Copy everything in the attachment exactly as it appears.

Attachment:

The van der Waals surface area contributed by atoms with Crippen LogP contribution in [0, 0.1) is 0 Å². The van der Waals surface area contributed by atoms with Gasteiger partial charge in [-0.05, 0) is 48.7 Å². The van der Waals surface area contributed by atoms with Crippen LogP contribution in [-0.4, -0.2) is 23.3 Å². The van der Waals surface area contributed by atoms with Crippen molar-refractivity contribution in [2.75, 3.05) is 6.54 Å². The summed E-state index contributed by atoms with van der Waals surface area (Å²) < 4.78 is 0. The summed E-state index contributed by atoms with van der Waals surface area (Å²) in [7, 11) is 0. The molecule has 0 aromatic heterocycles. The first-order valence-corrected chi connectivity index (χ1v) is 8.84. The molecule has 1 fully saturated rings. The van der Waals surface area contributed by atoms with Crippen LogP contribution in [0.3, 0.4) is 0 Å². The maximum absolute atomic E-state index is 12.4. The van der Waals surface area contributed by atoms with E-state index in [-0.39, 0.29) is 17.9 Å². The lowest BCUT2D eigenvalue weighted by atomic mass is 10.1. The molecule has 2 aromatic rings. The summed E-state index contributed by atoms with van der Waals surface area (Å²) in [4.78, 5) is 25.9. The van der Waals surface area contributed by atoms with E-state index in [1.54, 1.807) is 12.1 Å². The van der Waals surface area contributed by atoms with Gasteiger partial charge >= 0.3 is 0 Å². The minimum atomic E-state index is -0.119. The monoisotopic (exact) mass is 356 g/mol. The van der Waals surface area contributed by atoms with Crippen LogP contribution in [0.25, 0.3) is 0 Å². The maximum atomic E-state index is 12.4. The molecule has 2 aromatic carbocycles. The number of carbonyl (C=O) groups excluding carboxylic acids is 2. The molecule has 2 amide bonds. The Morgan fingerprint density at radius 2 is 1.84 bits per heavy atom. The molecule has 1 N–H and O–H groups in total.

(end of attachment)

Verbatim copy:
The van der Waals surface area contributed by atoms with Crippen LogP contribution in [0, 0.1) is 0 Å². The van der Waals surface area contributed by atoms with Gasteiger partial charge in [-0.05, 0) is 48.7 Å². The van der Waals surface area contributed by atoms with Crippen LogP contribution in [-0.4, -0.2) is 23.3 Å². The van der Waals surface area contributed by atoms with Crippen molar-refractivity contribution in [2.75, 3.05) is 6.54 Å². The summed E-state index contributed by atoms with van der Waals surface area (Å²) < 4.78 is 0. The summed E-state index contributed by atoms with van der Waals surface area (Å²) in [7, 11) is 0. The molecule has 0 aromatic heterocycles. The first-order valence-corrected chi connectivity index (χ1v) is 8.84. The molecule has 1 fully saturated rings. The van der Waals surface area contributed by atoms with Crippen LogP contribution in [0.3, 0.4) is 0 Å². The maximum absolute atomic E-state index is 12.4. The van der Waals surface area contributed by atoms with E-state index in [-0.39, 0.29) is 17.9 Å². The lowest BCUT2D eigenvalue weighted by atomic mass is 10.1. The molecule has 2 aromatic rings. The summed E-state index contributed by atoms with van der Waals surface area (Å²) in [4.78, 5) is 25.9. The van der Waals surface area contributed by atoms with E-state index in [1.54, 1.807) is 12.1 Å². The van der Waals surface area contributed by atoms with Gasteiger partial charge >= 0.3 is 0 Å². The minimum atomic E-state index is -0.119. The monoisotopic (exact) mass is 356 g/mol. The van der Waals surface area contributed by atoms with Crippen LogP contribution in [0.25, 0.3) is 0 Å². The maximum atomic E-state index is 12.4. The molecule has 2 aromatic carbocycles. The number of carbonyl (C=O) groups excluding carboxylic acids is 2. The molecule has 2 amide bonds. The Morgan fingerprint density at radius 2 is 1.84 bits per heavy atom. The molecule has 1 N–H and O–H groups in total.